To be fair, they were clearly having issues. Shortly after I ordered, the woman behind the counter attempted to dispense ice cream from the machine; pure liquid came out. She looked shifty and then told me I’d have to wait five minutes.
A smarter man would have asked for his money back and left. Clearly, I am not a smart man.
The ice cream is layered with coffee, some kind of white sauce (mascarpone?), and a whole bunch of cocoa powder. It’s absolutely terrible.
I’m really not sure what that vile, sludgy glop was, but it certainly wasn’t ice cream. That’s not even a joke: it was thin and lacking anything even remotely resembling creaminess. I’m almost certain it didn’t have the proportion of milk fat that is legally required for something to be called ice cream. It was also grainy and icy, so it was pretty much the worst.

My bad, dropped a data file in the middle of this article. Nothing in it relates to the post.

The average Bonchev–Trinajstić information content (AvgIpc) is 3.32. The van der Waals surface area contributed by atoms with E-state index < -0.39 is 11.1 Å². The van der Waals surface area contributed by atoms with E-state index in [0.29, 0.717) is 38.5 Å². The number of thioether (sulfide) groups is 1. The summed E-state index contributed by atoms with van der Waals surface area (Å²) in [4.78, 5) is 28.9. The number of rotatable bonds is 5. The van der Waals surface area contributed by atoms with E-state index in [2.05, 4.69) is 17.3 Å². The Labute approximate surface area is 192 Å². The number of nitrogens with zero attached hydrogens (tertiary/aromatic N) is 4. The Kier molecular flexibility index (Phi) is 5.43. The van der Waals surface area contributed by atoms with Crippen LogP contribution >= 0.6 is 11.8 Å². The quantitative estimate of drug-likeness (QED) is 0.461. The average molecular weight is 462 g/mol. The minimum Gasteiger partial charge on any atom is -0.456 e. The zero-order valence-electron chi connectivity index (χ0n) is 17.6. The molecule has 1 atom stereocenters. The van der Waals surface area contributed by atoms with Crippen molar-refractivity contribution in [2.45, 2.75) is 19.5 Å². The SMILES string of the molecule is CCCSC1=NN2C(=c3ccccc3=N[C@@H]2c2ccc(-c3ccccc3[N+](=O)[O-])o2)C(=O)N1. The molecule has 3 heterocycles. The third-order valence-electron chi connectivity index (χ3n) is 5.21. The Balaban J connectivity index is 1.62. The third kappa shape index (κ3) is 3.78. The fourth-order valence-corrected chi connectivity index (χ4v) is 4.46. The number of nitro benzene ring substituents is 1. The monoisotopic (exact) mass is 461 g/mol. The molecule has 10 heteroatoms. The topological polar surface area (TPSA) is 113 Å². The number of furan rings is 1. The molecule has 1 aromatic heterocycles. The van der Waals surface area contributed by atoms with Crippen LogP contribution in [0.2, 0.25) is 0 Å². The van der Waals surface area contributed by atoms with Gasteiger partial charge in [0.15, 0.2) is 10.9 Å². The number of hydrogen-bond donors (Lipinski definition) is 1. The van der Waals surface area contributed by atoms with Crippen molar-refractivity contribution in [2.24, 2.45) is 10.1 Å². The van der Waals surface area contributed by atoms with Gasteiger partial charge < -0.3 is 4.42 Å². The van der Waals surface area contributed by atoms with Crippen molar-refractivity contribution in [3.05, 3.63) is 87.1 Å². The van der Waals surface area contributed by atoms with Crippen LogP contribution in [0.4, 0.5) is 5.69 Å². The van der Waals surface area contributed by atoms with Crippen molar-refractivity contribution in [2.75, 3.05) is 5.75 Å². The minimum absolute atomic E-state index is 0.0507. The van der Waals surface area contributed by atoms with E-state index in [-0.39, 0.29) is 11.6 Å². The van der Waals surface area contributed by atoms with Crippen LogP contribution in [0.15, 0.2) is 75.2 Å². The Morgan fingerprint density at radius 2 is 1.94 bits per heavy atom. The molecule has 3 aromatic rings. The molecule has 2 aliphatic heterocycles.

The flavour was no better; I find a lot of ice creams are a little bit too sweet for my taste. I had the opposite problem here. This was bland and horrible, with a vague milkiness and and unpleasantly watered-down bitter coffee flavour that was downright repulsive. There was also an insane amount of cocoa mounded onto this thing, which just made it impossible to eat without getting powder all over the place.
Despite spending well over seven bucks (!), I couldn’t bring myself to finish it. It was so bad.
Seriously: I take back every bad thing I’ve ever said about Sweet Jesus. I certainly have issues with the place, but at least what they’re serving is actual ice cream that isn’t gross.